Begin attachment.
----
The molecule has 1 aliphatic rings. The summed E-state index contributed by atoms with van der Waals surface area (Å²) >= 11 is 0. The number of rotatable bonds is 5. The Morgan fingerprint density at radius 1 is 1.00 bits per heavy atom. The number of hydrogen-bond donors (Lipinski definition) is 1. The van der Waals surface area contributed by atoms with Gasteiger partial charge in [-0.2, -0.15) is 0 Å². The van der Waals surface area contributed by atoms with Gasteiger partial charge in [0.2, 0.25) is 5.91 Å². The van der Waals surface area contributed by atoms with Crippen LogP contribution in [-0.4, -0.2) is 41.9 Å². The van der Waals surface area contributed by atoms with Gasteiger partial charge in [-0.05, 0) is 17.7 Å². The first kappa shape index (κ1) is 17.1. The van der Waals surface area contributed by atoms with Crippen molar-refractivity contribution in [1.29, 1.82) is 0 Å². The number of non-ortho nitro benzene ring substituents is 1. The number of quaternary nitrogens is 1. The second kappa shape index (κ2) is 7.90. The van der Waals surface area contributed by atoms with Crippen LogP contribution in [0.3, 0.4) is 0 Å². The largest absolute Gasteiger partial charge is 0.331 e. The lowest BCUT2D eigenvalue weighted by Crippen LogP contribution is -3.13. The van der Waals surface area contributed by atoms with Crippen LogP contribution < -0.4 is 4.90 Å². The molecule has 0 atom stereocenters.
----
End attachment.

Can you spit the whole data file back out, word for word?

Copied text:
The molecule has 1 aliphatic rings. The summed E-state index contributed by atoms with van der Waals surface area (Å²) >= 11 is 0. The number of rotatable bonds is 5. The Morgan fingerprint density at radius 1 is 1.00 bits per heavy atom. The number of hydrogen-bond donors (Lipinski definition) is 1. The van der Waals surface area contributed by atoms with Gasteiger partial charge in [-0.2, -0.15) is 0 Å². The van der Waals surface area contributed by atoms with Gasteiger partial charge in [0.2, 0.25) is 5.91 Å². The van der Waals surface area contributed by atoms with Crippen LogP contribution in [-0.4, -0.2) is 41.9 Å². The van der Waals surface area contributed by atoms with Gasteiger partial charge in [-0.05, 0) is 17.7 Å². The first kappa shape index (κ1) is 17.1. The van der Waals surface area contributed by atoms with Crippen molar-refractivity contribution in [1.29, 1.82) is 0 Å². The number of non-ortho nitro benzene ring substituents is 1. The number of quaternary nitrogens is 1. The second kappa shape index (κ2) is 7.90. The van der Waals surface area contributed by atoms with Crippen LogP contribution in [0.3, 0.4) is 0 Å². The largest absolute Gasteiger partial charge is 0.331 e. The lowest BCUT2D eigenvalue weighted by Crippen LogP contribution is -3.13. The van der Waals surface area contributed by atoms with Crippen LogP contribution < -0.4 is 4.90 Å². The molecule has 0 atom stereocenters.